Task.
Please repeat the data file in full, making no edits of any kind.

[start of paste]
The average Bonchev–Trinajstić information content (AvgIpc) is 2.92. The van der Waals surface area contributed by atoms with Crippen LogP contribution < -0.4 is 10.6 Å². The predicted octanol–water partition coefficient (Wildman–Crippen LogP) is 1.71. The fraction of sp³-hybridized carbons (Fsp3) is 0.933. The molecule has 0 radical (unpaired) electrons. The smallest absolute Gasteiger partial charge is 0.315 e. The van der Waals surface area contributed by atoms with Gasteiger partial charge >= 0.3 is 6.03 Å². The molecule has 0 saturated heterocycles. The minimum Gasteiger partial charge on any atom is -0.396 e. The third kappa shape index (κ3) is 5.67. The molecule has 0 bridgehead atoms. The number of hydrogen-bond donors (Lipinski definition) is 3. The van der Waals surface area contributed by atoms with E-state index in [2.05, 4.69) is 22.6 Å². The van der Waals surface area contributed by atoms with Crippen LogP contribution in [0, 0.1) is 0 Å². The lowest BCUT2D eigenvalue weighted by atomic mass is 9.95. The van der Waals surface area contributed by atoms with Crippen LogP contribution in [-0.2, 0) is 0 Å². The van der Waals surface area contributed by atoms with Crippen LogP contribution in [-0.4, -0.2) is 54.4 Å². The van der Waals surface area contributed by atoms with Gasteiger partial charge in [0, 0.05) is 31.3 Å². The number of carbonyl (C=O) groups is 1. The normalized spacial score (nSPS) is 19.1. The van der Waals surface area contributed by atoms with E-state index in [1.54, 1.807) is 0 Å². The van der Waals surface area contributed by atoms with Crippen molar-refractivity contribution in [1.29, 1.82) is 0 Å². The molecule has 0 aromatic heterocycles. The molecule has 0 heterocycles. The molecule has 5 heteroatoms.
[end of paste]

The average Bonchev–Trinajstić information content (AvgIpc) is 2.92. The van der Waals surface area contributed by atoms with Crippen LogP contribution < -0.4 is 10.6 Å². The predicted octanol–water partition coefficient (Wildman–Crippen LogP) is 1.71. The fraction of sp³-hybridized carbons (Fsp3) is 0.933. The molecule has 0 radical (unpaired) electrons. The smallest absolute Gasteiger partial charge is 0.315 e. The van der Waals surface area contributed by atoms with Gasteiger partial charge >= 0.3 is 6.03 Å². The molecule has 0 saturated heterocycles. The minimum Gasteiger partial charge on any atom is -0.396 e. The third kappa shape index (κ3) is 5.67. The molecule has 0 bridgehead atoms. The number of hydrogen-bond donors (Lipinski definition) is 3. The van der Waals surface area contributed by atoms with E-state index in [2.05, 4.69) is 22.6 Å². The van der Waals surface area contributed by atoms with Crippen LogP contribution in [0, 0.1) is 0 Å². The lowest BCUT2D eigenvalue weighted by atomic mass is 9.95. The van der Waals surface area contributed by atoms with Crippen LogP contribution in [-0.2, 0) is 0 Å². The van der Waals surface area contributed by atoms with Crippen LogP contribution in [-0.4, -0.2) is 54.4 Å². The van der Waals surface area contributed by atoms with Gasteiger partial charge in [0, 0.05) is 31.3 Å². The number of carbonyl (C=O) groups is 1. The normalized spacial score (nSPS) is 19.1. The van der Waals surface area contributed by atoms with E-state index in [1.54, 1.807) is 0 Å². The van der Waals surface area contributed by atoms with Crippen molar-refractivity contribution in [1.29, 1.82) is 0 Å². The molecule has 0 aromatic heterocycles. The molecule has 0 heterocycles. The molecule has 5 heteroatoms.